Your Taxes

I am a retired government servant and an income tax assessee. I have ancestral undivided property in my native town and draw an annual rental income of ₹2.1 lakh which is deposited in an SB account. This amount earns an interest in the SB account as well. Can this income be shown as income of HUF? If so, what is the tax liability? What are the deductions available against this income?

Are the deductions and exemptions applicable for individuals also available for HUFs? Do I need separate PAN and Aadhaar to show this as income of HUF? What is the ITR form I have to use for HUF Accounts?

S Raju

I understand and presume that you hold a share in an undivided property along with your family members (mother, brother, sister etc.) and there does not exist any HUF for such ancestral property.

As per the provisions of the Income-tax Act, 1961, your share of rental income is taxable in your hands. From the rental income (i.e. the Gross Annual Value), a deduction of municipal tax paid (if any) is available to arrive at the net annual value (NAV). From the NAV, a standard deduction of 30 per cent is available. Apart from this, deduction in respect of interest on housing loan, if any, paid during the year can be claimed subject to certain restrictions.

Accordingly, the income is taxable in the hands of respective individual for their share and the taxability for HUF does not arises. Please note that due to the limited information available, I have not commented on the creation of HUF and implications of contribution or transfer of any asset to HUF. For your academic understanding, tax liability of HUF is calculated in the same manner as calculated for an individual. Hence, all the deductions as available to the individual are available to HUF. HUF is a separate entity for taxation purpose and is required to have separate tax registrations (PAN) and compliances. As per the income-tax return forms notified for FY 2016-17, the tax return of an HUF not having income from business or profession may be filed in ITR - 2.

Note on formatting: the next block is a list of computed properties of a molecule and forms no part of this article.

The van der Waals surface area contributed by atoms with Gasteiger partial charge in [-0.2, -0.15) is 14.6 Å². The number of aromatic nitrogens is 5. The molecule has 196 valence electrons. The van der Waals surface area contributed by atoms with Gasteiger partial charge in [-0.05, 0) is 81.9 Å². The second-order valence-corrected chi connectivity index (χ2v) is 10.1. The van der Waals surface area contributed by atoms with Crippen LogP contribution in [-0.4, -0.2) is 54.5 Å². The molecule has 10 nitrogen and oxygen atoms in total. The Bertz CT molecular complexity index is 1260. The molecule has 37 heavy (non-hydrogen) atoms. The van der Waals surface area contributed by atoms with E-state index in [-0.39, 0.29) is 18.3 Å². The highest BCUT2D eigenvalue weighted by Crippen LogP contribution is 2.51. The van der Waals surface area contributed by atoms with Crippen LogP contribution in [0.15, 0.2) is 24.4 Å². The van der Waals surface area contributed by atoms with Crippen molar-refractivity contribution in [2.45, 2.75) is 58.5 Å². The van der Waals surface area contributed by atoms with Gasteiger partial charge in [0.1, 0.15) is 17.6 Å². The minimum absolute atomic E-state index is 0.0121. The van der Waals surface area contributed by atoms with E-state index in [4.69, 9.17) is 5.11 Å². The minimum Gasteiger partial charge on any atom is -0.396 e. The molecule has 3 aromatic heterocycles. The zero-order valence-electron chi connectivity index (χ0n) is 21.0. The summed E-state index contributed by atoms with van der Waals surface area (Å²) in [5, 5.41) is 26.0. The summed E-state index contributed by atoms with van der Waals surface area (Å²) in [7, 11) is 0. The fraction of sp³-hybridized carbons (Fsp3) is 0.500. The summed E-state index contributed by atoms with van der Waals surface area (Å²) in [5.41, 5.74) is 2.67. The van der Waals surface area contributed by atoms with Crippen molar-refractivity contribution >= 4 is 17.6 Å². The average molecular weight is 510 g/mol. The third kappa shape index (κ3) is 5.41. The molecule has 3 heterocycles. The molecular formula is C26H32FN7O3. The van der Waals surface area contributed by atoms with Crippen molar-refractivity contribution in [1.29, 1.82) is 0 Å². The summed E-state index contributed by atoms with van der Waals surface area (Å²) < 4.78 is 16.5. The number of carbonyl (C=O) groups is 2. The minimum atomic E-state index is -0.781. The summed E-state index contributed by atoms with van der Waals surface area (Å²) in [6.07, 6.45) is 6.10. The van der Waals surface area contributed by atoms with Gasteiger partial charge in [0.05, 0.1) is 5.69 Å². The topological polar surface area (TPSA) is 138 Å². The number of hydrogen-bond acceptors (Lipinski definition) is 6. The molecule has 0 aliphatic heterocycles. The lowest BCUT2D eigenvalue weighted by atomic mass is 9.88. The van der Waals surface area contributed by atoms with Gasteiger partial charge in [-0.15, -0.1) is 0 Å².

I invested ₹8,250 in August 2007 in zero interest Nabard Bhavishya Nirman Bond maturing in October 2017 for ₹20,000. I would like to know the tax treatment for interest earned of ₹11,750.

Vipulkumar Chauhan

In the zero coupon bond or zero interest bonds, the investor does not get any benefit during the tenure of the bond. The benefits are received only at the time of maturity. Where such bonds are held as investments (i.e. not as stock in trade), the income arising on maturity of bonds is taxable as Capital Gain.

Taxability for the same depends upon the period for which the bonds were held before maturity. We understand that you have been holding the bonds for more than 10 years, thus the same shall qualify as Long-term capital asset and thus the incomes generated shall be categorised as long-term capital gain for which the applicable tax rate is 20 per cent (with indexation benefit) or 10 per cent (without indexation benefit), whichever is lower.

The writer is a practising Chartered Accountant. Send your queries to

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